This page is a follow up on how Kwyjibo works from a high level point of view. It's mostly just the more interesting parts originally from my dissertation.
You've probably seen the tennis referee system Hawk Eye, right? Or heared about goal-line technology? Well, this system is a bit like those, except it's for refereeing the slightly more stationary game known as Scrabble.
While there's nothing very ground breaking about this approach, it seemed to work pretty well for this research application. Hopefully it can give some ideas for those working on similar types of project.
So here's how it works
As there's a number of steps involved, I'll break it down with pictures
- Board Detection
Find edges of board using colour filtering
- Board Extraction & Rectification
Extract the board's pixel region and then rectify using a quadrilateral transformation
- Tile Colour Threshold
Find tiles by filtering out non-tile colour pixels
- Tile Extraction
Extract tile pixel regions with blob detection
- Tile Masking
Apply the Tile Colour Threshold to the Tile Extraction to mask out unwanted pixels
- Adaptive Thresholding
Use an adaptive threshold to find letter blobs
- Inner Border
Draw a thick inner border around the boundry to connect unwanted surrounding pixels
- Flood-fill Inner Border
Flood fill will remove the unwanted pixels
- Small Blob Removal
Use blob detection to find and remove small blobs below a threshold
- Extract & Rectify Letters
Use blob detection to extract tile letters and resize, dilate to a standard resolution
- Classify Letters
Use classification algorithms to determine the letters that have been placed
- Scrabble Game Logic
Use the detected letters to find words and score the player respectively
The source code and a video of my implementation is on the Kwyjibo page.
Reading Scrabble characters with classification, feature reduction
Tile classification is solved with a regular k-nearest classifier. The classifier is given extracted letters from the above process, which have been reduced to a suitible feature vector. The feature reduction method I eventually found to work best was one I put together that I call grid merge. I found out later it's probably a type of spatial locality sensitive hashing.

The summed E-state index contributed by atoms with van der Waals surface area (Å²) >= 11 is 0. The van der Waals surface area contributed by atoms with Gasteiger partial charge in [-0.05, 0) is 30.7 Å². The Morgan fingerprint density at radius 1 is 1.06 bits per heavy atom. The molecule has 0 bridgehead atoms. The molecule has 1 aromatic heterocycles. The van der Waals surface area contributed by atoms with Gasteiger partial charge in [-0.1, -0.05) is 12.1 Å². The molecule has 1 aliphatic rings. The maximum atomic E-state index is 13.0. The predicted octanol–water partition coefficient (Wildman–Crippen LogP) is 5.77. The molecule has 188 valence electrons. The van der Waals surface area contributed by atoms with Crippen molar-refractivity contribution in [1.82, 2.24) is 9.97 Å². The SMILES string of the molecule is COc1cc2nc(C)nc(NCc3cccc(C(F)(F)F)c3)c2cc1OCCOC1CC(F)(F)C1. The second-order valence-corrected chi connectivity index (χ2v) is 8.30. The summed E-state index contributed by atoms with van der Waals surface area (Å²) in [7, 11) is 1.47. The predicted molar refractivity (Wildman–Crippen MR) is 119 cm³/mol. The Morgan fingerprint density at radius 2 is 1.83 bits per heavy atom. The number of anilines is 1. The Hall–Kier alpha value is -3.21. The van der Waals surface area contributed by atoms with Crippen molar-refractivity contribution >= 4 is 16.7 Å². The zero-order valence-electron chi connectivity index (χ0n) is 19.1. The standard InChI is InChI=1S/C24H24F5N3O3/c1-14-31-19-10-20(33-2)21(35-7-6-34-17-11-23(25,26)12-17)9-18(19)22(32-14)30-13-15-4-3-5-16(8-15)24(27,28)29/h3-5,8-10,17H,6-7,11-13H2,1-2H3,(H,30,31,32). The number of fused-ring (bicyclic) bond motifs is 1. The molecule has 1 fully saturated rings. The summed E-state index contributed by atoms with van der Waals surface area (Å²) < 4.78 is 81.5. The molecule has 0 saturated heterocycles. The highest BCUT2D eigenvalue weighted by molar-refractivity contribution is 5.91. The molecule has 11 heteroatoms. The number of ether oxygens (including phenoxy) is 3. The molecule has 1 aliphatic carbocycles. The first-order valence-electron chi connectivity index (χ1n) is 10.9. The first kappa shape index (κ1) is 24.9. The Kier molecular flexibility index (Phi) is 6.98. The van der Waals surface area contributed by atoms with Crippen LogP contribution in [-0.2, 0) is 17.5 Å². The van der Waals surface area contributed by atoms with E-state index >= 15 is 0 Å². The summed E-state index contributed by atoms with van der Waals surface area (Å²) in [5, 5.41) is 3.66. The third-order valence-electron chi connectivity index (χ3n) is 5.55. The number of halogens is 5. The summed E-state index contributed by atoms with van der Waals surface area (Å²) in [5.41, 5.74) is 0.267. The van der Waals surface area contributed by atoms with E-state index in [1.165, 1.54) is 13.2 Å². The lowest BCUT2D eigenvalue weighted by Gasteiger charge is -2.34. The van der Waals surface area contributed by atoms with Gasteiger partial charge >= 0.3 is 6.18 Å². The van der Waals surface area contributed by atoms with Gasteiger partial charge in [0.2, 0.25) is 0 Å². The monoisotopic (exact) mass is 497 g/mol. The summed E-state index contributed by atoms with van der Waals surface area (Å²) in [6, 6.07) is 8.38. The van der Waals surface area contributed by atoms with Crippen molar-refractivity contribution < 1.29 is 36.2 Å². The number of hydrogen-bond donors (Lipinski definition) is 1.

As shown in the diagram below, grid merge takes a 2D array of features and merges them into a much more compact 1D array. The features are just binary pixels from the threshold step. The 2D feature space is divided into an array of n by n buckets, containing the count of pixels located in each bucket. This 2D array is then flattened to 1D for input into the classifier.
This reduction approach is pretty cool. Essentially O(n), so it works in real-time. It even improves the robustness of classification by increasing tolerance for slight rotation, skew and other unwanted effects. This is because slight 2D transforms won't alter the bucket pixel counts that much.
In Kwyjibo, I used grid merge to successfully reduce 1024 binary features (e.g. 32px * 32px) down to just 16 integer features (a ~98% reduction). The system performed just as well, in fact better due to the increased tolerance.
The positioning of the camera is really important. The best position is directly above the board, framing it in shot exactly to gain the maximum resolution avaliable. This is quite impractical without a special camera rig and can cause issues with bright light reflections, since the board I was using was ridiculously shiny. Mounting the camera at any other position introduces skew but reduces reflections. I solved this to handle any camera position by implementing board detection and rectification.